Argentina is preparing to renew its law on money laundering and the financing of terrorism. It has proposed to include the creation of a register of virtual asset service providers (VASPs) in the country as part of the new changes. The changes will prepare the country for the review that the Financial Action Task Force (FATF) is scheduled to do on the subject next year.
Argentina may create a unified VASP register
The discussion on a proposed revision of the Law on Money Laundering and Financing of Terrorism in Argentina may include the creation of a unified VASP register. The proposal, which is being put forward by several institutions in the country, including the Argentine Tax Authority (AFIP), and also the National Securities Supervisory Authority (CNV), will bring the legislation up to modern standards.
This would be the first change lawmakers are pushing to a law that has been untouched for 11 years. The institutions presented the changes to the nation’s deputy leader in a meeting that took place on 25 November. One of the aims of this move would be to prepare the country for the review that the FATF is scheduled to carry out on Argentina’s controls next year.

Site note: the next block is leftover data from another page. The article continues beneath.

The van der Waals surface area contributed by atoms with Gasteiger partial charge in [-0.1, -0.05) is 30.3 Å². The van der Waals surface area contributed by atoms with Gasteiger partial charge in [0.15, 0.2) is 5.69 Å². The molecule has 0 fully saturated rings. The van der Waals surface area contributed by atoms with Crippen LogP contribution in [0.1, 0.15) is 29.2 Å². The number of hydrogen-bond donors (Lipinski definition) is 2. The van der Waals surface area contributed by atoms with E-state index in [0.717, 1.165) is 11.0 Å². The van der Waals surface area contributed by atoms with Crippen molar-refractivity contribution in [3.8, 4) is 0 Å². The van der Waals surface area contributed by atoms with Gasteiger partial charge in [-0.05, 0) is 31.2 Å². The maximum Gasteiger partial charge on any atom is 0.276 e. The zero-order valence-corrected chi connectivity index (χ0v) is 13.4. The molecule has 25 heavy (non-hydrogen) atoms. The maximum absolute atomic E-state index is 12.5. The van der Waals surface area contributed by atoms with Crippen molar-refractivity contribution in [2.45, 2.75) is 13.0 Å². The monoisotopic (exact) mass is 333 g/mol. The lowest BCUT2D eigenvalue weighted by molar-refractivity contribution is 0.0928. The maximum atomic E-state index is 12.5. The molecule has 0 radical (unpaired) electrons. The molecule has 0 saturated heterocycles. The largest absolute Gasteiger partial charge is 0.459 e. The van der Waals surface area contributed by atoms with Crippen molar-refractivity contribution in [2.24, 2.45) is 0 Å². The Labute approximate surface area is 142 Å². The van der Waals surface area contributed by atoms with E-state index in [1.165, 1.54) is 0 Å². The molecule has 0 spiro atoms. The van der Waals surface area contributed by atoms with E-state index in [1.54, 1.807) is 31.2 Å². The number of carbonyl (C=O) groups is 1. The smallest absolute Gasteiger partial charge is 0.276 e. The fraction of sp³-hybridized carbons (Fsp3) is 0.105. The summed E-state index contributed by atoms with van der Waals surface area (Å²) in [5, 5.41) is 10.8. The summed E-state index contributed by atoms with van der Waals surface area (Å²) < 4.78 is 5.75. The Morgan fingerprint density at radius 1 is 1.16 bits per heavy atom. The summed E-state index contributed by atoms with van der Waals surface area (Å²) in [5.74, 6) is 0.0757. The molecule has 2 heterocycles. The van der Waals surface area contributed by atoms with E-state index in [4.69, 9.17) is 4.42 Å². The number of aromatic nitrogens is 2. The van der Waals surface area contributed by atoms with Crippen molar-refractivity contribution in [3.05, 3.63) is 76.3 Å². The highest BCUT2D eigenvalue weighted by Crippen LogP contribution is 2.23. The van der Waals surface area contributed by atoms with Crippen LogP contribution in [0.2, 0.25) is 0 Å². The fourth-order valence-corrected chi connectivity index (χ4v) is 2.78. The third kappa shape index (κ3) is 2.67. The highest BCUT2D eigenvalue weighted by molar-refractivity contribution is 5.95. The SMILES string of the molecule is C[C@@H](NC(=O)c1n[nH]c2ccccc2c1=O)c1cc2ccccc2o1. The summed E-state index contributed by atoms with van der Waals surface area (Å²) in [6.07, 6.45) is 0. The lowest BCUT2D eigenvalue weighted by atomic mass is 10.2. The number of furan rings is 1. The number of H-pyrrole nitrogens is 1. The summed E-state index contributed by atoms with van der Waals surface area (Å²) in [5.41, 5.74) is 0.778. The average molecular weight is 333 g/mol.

The reform would also allow AFIP to build a database of unique recipients, with CNV at the forefront of the proposed VASP registry.
Changes focused on bringing security to users
The proponents of these modifications explain that these are inspired by similar changes that have been implemented by other countries that have already been reviewed by the FATF, and are part of the steps that must be taken before starting to draft cryptocurrency-specific regulation in Argentina.
Sebastian Negri, head of the country’s anti-money laundering organization (UIF) elaborated on the need for these modifications to be approved and implemented. He stated:
We must be able to create a register that meets international standards for the prevention of money laundering and terrorist financing.
Furthermore, Negri also stated that these modifications would be helpful in protecting users’ funds on these platforms from potential failures and even bankruptcy, taking cues from the situation faced by FTX, one of the top three cryptocurrency exchanges.
Negri also mentioned that the use of personal data held by these companies will be tackled in this reform.
Argentina was recently part of a study by Global Financial Integrity, a Washington DC-based think tank, which concluded that cryptocurrency regulation in Latam was still ineffective in detecting and prosecuting crypto-related crime.
What do you think of the reforms proposed in the anti-money laundering laws in Argentina? Tell us in the comments section below.
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